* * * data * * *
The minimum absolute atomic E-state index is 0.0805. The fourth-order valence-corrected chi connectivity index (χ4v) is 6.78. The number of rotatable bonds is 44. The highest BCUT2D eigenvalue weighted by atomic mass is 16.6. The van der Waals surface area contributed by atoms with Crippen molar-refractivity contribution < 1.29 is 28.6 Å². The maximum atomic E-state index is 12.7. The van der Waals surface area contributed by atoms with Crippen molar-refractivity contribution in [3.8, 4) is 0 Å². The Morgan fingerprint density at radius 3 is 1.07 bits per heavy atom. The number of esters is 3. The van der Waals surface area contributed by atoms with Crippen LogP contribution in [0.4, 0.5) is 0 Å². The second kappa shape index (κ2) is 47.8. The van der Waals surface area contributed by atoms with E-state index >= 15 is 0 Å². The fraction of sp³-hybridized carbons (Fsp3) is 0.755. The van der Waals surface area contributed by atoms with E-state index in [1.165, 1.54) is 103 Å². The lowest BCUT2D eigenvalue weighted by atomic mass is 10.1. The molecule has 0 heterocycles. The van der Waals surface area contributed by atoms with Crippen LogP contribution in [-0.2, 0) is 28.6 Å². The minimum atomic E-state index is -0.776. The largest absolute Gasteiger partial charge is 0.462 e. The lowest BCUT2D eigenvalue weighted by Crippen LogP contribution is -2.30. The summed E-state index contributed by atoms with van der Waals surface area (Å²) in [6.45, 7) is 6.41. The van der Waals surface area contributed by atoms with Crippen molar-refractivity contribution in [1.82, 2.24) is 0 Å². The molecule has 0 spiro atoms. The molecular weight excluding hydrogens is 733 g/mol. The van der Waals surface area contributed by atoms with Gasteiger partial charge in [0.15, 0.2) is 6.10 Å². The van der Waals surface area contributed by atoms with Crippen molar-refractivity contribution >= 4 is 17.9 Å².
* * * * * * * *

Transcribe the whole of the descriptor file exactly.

The minimum absolute atomic E-state index is 0.0805. The fourth-order valence-corrected chi connectivity index (χ4v) is 6.78. The number of rotatable bonds is 44. The highest BCUT2D eigenvalue weighted by atomic mass is 16.6. The van der Waals surface area contributed by atoms with Crippen molar-refractivity contribution < 1.29 is 28.6 Å². The maximum atomic E-state index is 12.7. The van der Waals surface area contributed by atoms with Crippen molar-refractivity contribution in [3.8, 4) is 0 Å². The Morgan fingerprint density at radius 3 is 1.07 bits per heavy atom. The number of esters is 3. The van der Waals surface area contributed by atoms with Crippen LogP contribution in [0.4, 0.5) is 0 Å². The second kappa shape index (κ2) is 47.8. The van der Waals surface area contributed by atoms with E-state index >= 15 is 0 Å². The fraction of sp³-hybridized carbons (Fsp3) is 0.755. The van der Waals surface area contributed by atoms with E-state index in [1.165, 1.54) is 103 Å². The lowest BCUT2D eigenvalue weighted by atomic mass is 10.1. The molecule has 0 heterocycles. The van der Waals surface area contributed by atoms with Crippen LogP contribution in [-0.2, 0) is 28.6 Å². The minimum atomic E-state index is -0.776. The largest absolute Gasteiger partial charge is 0.462 e. The lowest BCUT2D eigenvalue weighted by Crippen LogP contribution is -2.30. The summed E-state index contributed by atoms with van der Waals surface area (Å²) in [6.45, 7) is 6.41. The van der Waals surface area contributed by atoms with Crippen molar-refractivity contribution in [1.82, 2.24) is 0 Å². The molecule has 0 spiro atoms. The molecular weight excluding hydrogens is 733 g/mol. The van der Waals surface area contributed by atoms with Gasteiger partial charge in [0.15, 0.2) is 6.10 Å². The van der Waals surface area contributed by atoms with Crippen molar-refractivity contribution >= 4 is 17.9 Å².